I prefer the waders with felt sole compared with those equipped with nails, chains or other metallic devices. In the slow area of the river, pay attention to the waves you create when wading. They could alert a fish, who will alert all the other fishes around.

I have remarked that the trout rising close to the bank are easier to catch than those in the centre of the river. Is it because there are few insects drifting above or because of a shorter time to examine them? If overhanging trees or bushes make casting more difficult, it could well be that this part of the river is less fished. A good trick is to send your fly upstream on the bank, pull it and the fly will directly be near the trout, this movement most of the time induces the attack.

Remember that the refraction principle will modify the exact location of a fish. When observing a fish in the river, it is actually nearer than where you see it. Therefore, you should make shorter casts to avoid disturbing it with you line and leader.

The same phenomenon will modify how the fish sees you : objects appear smaller and shapeless if they are further away. A 1m80 fisherman, wading up to the waist, and 4 meters away from a fish 30 cm under the surface will have a size for the fish of 30 cm! If behind you, there is a dark background, your silhouette is almost invisible for the fish, especially when wading. Therefore, you can get very close to the fish. On the other hand, casts of more than 12 meters are tiring and not very efficient. Precision during the strike is not possible and drag is difficult to avoid, it is difficult to observe the fly, and you might no see a fish that was interested by the lure but refused to take it. Long cast will also alert all the fishes in the area.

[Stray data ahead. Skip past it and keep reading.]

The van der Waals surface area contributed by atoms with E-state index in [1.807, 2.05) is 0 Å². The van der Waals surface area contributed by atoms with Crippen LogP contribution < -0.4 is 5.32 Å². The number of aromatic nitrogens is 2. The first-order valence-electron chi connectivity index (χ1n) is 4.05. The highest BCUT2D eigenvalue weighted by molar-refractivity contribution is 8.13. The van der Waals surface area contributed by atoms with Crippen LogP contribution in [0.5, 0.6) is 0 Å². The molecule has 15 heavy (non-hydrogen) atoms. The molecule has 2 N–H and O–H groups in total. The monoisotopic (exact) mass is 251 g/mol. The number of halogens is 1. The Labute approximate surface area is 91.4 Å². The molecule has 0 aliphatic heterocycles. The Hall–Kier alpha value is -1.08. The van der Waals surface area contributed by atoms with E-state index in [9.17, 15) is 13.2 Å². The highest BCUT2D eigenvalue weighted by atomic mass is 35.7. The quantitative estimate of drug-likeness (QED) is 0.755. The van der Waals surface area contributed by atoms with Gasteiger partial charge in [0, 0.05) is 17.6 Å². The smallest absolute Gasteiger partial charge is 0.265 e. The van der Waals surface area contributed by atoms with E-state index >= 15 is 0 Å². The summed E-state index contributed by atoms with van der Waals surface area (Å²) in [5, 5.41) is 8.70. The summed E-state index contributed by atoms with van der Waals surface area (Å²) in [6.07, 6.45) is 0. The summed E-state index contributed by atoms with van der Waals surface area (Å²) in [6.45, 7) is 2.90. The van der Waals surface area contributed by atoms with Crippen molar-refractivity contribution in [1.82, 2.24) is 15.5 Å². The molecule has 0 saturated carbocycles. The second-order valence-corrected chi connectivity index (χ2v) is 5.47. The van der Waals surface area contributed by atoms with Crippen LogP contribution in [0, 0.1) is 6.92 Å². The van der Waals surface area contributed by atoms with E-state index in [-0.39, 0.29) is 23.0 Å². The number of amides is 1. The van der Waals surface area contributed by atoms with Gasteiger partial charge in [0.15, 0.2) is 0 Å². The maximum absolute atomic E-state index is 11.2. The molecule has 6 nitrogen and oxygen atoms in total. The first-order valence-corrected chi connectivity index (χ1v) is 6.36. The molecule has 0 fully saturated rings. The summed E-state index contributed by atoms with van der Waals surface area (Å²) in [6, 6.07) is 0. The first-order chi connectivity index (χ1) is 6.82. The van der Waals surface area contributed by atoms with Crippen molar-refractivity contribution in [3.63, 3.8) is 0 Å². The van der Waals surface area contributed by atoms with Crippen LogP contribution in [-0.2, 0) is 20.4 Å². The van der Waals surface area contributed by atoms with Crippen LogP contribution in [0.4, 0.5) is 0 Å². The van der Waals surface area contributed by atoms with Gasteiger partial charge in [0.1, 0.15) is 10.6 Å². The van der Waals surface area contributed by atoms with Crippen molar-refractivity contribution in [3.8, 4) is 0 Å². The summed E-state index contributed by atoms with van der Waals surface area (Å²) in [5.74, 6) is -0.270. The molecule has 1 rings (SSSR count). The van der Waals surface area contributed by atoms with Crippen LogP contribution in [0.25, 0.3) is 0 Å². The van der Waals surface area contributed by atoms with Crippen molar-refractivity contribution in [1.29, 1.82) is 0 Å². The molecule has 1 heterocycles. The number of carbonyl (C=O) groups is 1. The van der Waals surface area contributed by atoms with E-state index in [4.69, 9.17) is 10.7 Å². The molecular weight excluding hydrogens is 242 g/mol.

Drag and the visibility of leaders are the most important reasons for refusal. The straight line created on the surface is a cause of failure. Instead of using leaders with small diameters, you can try to dissimulate your leaders by using special casts, downstream, curved, from the side, to increase your chances by 100%, try to sink the last 15 centimetres of the leader using claypap, glycerine or cleansing agent. This treatment is only required if you are fighting a special fish because its action will quickly disappear and it may become boring repeat this process frequently.

If you have to use very small diameter leaders, it is wise to place 20 cms of POWER-GUM 60/100 between the first and second section of the leader. The strike might be less tough, but you will not miss the fish nor break your leader. To respect your opponent, you should not use a leader thinner than what is really required, the objective of fishing is catching a fish, not leaving it in the water with your fly, neither exhausting it during a prolonged fight. In fact, what is killing a fish is not the injury created by the hook, but rather the stress and possible cerebral lesions created during the fight. You do not give a chance to a fish by using thin leaders... You should not be proud of a break, it is due to your clumsiness or carelessness, anyway, it is the fish which will pay the consequences...

The artificial choice is not the key of success. Fishermen with the same skills will take the same quantity of fishes in a river using quite different flies. However, the beginner usually think it is the most important because of his ignorance of all the parameters that make success. Most of the time, it is better to chance your fishing technique than changing of fly, but it is also much more difficult...

Once again, the value a fly is not more than the value of the fisherman, and the way you give is more important than what you give !

© Jean Spée 1997